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Nov 16

Shazam! Some Experts Fell For a Fake Product From A Nonexistent Company In A Fraud Test

Cyber security pros and risk analysts should be better than the average person at detecting fraud, but a little over three percent submitted their personal identification information to sign up for an app described as “Shazam for voice identification.”

Credit Trulioo, a global identity and business verification company, which launched an online fraud experiment to evoke some interest around International Fraud Awareness Week. (It was also National Nurse Practitioner Week and Dear Santa Letter Week and almost overlapped with Intimate Apparel Marketing Week.)

Trulioo said that despite the abundance of online resources and press coverage on fraud and fraud prevention, the Federal Trade Commission (FTC)  received nearly 2.7 million fraud complaints in the United States last year.

So Trulioo set out to learn whether fraudsters, under the guise of a fake company, offering a fake product, could convince internet users to disclose their personal information.

It created a web page for a fictitious company called Agile ID Technologies, offering a fictitious mobile app, “Aurdentity”. Marketed as “Shazam for voice identification”, the fake mobile app claimed to use voice recognition technology to not only identify people when exposed to their voice, but also retrieve background information about them.

Shazam for voice identification — not there yet.  Photocredit: GettyGetty

Trulioo ran a week-long campaign that delivered ads to compliance professionals, fraud and risk analysts, and other individuals who showed an interest in data privacy, cybersecurity and technology, and may even have had credentials. They were directed to a fake company’s web page where visitors were asked to sign up for Audentity by providing their personal information including name and email addresses. None of the information was recorded or stored, unfortunately eliminating the possibility of followup interviews.

The campaign resulted in a total of 2,139 unique visits to the fictitious company’s website. Of those visitors, 66 people completed the sign-up form.

“Had this campaign been an online scam, 3.1% of the targeted individuals would have become victims to it, putting themselves at risk,” Trulioo said in its release.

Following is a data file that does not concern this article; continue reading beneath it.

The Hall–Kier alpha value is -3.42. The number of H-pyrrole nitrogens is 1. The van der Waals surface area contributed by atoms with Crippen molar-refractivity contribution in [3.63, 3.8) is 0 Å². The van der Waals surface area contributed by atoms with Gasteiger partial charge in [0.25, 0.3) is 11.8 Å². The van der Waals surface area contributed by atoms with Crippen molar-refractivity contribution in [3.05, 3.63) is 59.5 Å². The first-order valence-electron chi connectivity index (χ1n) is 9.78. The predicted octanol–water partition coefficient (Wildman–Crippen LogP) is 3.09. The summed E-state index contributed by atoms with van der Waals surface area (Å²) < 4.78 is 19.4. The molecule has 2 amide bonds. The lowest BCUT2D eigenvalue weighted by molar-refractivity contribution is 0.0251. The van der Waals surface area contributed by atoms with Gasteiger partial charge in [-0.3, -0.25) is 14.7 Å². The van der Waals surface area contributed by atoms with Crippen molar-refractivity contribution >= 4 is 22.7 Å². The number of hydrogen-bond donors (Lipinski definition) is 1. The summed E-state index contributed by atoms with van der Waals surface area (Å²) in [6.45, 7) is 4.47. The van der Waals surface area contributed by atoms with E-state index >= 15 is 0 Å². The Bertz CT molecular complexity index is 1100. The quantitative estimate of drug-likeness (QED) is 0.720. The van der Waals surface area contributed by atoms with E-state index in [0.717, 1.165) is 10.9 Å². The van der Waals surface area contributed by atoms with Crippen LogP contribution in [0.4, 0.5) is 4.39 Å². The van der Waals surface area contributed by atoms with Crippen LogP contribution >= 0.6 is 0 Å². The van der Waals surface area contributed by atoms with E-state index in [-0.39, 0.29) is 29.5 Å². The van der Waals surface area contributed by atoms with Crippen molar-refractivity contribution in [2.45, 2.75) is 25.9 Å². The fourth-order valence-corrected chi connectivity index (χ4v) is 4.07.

The average conversion rate for an email promotion is around 2.35%, but that’s for real businesses, not fictitious companies promoting a phony product.

“It’s eye-opening to see this experiment result in 30% more sign-ups than the industry average conversion rates, especially given the tech-savvy audience targeted,” said Zac Cohen, general manager at Trulioo. “Awareness is a critical piece to reducing fraud and protecting users online.”

A simple Google search could have shown there was no information on an app called Aurdentity. Presumably at least a portion of the individuals who were invited to sign up did take a look for more information and decided not submit their personal information.

Trulioo suggests other ways to determine whether a site is legit such as checking the website’s related social media accounts, looking for comments by users, and other social media activity. One can also make an assessment based on the encryption status of the website: an HTTPS website is more secure than a plain HTTP site which is often vulnerable to data theft.

Another step is to check out the company that owns the app. A Google search would have shown that Agile ID Technologies doesn’t exist.

“The results from this campaign show that people are so accustomed to communicating and transacting online that they often become vulnerable to new and sophisticated fraud schemes,” added Cohen. “It’s not just individuals that are susceptible; even businesses are increasingly at risk of being exposed to fraud. In fact, according to the 2018 ACFE Report to the Nations, companies lose an estimated five percent of their revenue annually, on account of fraud.”

Trulioo said it was inspired by the SEC’s bogus coin offering.

The SEC set up a website, HoweyCoins.com, that mimics a bogus coin offering to educate investors about what to look for before they invest in a scam. Anyone who clicks on “Buy Coins Now” will be led instead to investor education tools and tips from the SEC and other financial regulators, it said in a release.

“The rapid growth of the ‘ICO’ market, and its widespread promotion as a new investment opportunity, has provided fertile ground for bad actors to take advantage of our Main Street investors,”said SEC Chairman Jay Clayton. “We embrace new technologies, but we also want investors to see what fraud looks like, so we built this educational site with many of the classic warning signs of fraud. I encourage investors to do their diligence and ask questions.”

“The website features several of the enticements that are common to fraudulent offerings, including a white paper with a complex yet vague explanation of the investment opportunity,” the release added. Of course, complex but vague descriptions are pretty common in both finance and technology. However the website also has promises of guaranteed returns, a clear violation of both law and common sense, and a countdown clock that shows time is quickly running out on the deal of a lifetime.

 

Permanent link to this article: http://homebiz2bizreview.net/internet-marketing/shazam-some-experts-fell-for-a-fake-product-from-a-nonexistent-company-in-a-fraud-test/

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